By Jeremy Schwartz
Peninsula Daily News
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Lower Elwha Klallam tribal members met under rainy skies Sept. 28 to inter the remains at the tribe's Tse-whit-zen site along Marine Drive, the historic location of one of the largest prehistoric Klallam villages on the Peninsula.
“It was a funeral service that day,” said Frances Charles, chairwoman of the Lower Elwha Klallam tribe.
After 73 years in the collection of the Burke Museum of Natural History and Culture in Seattle, the remains, found somewhere on the Olympic Peninsula in the 1920s, were given to the tribe earlier this summer.
The return was in concordance with the federal Native American Graves Protection and Repatriation Act, said Megon Noble, assistant archaeology collections manager/repatriation act coordinator for the Burke Museum.
Noble said Burke Museum researchers consulted with the Olympic Peninsula's native tribes on which one should take possession of the remains because the woman's tribal affiliation could not be determined.
After discussions among tribal representatives, Noble said the Lower Elwha Klallam ultimately took the remains.
“I was so glad the tribes worked together in a really nice way, and I was glad were able to facilitate that,” Noble said.
Bill White, Lower Elwha Klallam archaeologist, said the woman likely was between 28 and 35 years old when she died.
Positively ID'd as Native American
The woman was positively identified as Native American by her skull, which had telltale signs of artificial flattening at the back, White explained.
This showed that her skull was bound when she was a baby so as to purposefully alter its shape, White said, an attribute typically found in Native American remains dated to the 1700s and 1800s.
Where exactly she was found and what tribe she belonged to, however, are still a mystery.
A man named Paul Benton removed the skull and two femurs of the woman from somewhere on the Olympic Peninsula eight to nine decades ago, Noble said.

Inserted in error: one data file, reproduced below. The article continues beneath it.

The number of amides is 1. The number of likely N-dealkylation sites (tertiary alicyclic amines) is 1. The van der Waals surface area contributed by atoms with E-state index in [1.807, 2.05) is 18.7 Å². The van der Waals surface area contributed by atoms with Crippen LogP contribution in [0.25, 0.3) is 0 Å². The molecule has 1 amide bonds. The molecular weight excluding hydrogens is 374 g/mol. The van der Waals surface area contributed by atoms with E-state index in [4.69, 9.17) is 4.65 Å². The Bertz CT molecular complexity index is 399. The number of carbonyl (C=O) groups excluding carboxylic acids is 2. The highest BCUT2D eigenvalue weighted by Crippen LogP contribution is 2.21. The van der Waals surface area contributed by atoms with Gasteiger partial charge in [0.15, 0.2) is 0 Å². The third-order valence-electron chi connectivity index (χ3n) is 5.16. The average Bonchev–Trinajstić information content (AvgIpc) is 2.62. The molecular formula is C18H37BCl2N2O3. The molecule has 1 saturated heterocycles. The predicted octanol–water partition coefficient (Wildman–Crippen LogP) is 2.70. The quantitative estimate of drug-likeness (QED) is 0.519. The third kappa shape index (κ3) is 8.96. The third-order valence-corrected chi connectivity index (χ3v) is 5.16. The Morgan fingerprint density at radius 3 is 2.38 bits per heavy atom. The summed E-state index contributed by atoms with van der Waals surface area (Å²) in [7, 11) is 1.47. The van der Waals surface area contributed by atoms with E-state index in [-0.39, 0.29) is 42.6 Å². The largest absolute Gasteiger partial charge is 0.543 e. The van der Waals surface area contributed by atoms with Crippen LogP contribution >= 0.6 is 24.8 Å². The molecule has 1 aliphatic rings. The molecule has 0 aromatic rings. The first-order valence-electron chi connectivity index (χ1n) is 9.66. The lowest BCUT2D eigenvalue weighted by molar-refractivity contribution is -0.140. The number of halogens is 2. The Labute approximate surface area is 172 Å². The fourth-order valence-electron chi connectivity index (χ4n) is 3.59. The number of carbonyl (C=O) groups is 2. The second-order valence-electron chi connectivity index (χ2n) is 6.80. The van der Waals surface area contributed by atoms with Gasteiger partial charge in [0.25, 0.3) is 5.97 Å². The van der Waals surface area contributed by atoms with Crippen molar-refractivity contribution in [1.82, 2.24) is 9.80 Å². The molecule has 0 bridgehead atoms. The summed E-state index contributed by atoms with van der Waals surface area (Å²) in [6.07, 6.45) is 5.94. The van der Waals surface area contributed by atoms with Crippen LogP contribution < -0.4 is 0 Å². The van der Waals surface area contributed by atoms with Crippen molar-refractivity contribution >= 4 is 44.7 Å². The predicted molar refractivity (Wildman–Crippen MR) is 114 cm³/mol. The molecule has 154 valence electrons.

About 20 years after the remains were discovered, a man named Dwight Benton, whose relationship to Paul Benton is not known, gave the remains to the Burke Museum with no associated burial artifacts.
The remains were labeled as a “culturally unidentifiable individual,” Noble said, because of the lack of specific information on where the woman was found and artifacts that might have given clues to her tribal heritage.
“In those cases, there's often very little context about how [the remains] were acquired and when,” Noble said.
In 1990, the federal government enacted the Native American Graves Protection and Repatriation Act, which required all agencies that accepted federal money and possessed Native American cultural items, including human remains, to return those items to affiliated tribes, Noble said.
However, regulations governing what should be done with remains whose affiliation could not be determined, like the remains interred last week, were not put in place until 2010, Noble said.
“They were sort of in this legal limbo that first 20 years [after] the law was passed,” Noble said.
Since 2010, Noble said Burke Museum researchers in collaboration with the University of Washington's anthropology department have returned 62 sets of culturally unidentifiable remains to tribes across the state.
Fewer than five such remains are left in the Burke Museum's collection.
Reporter Jeremy Schwartz can be reached at 360-452-2345, ext. 5074, or at firstname.lastname@example.org.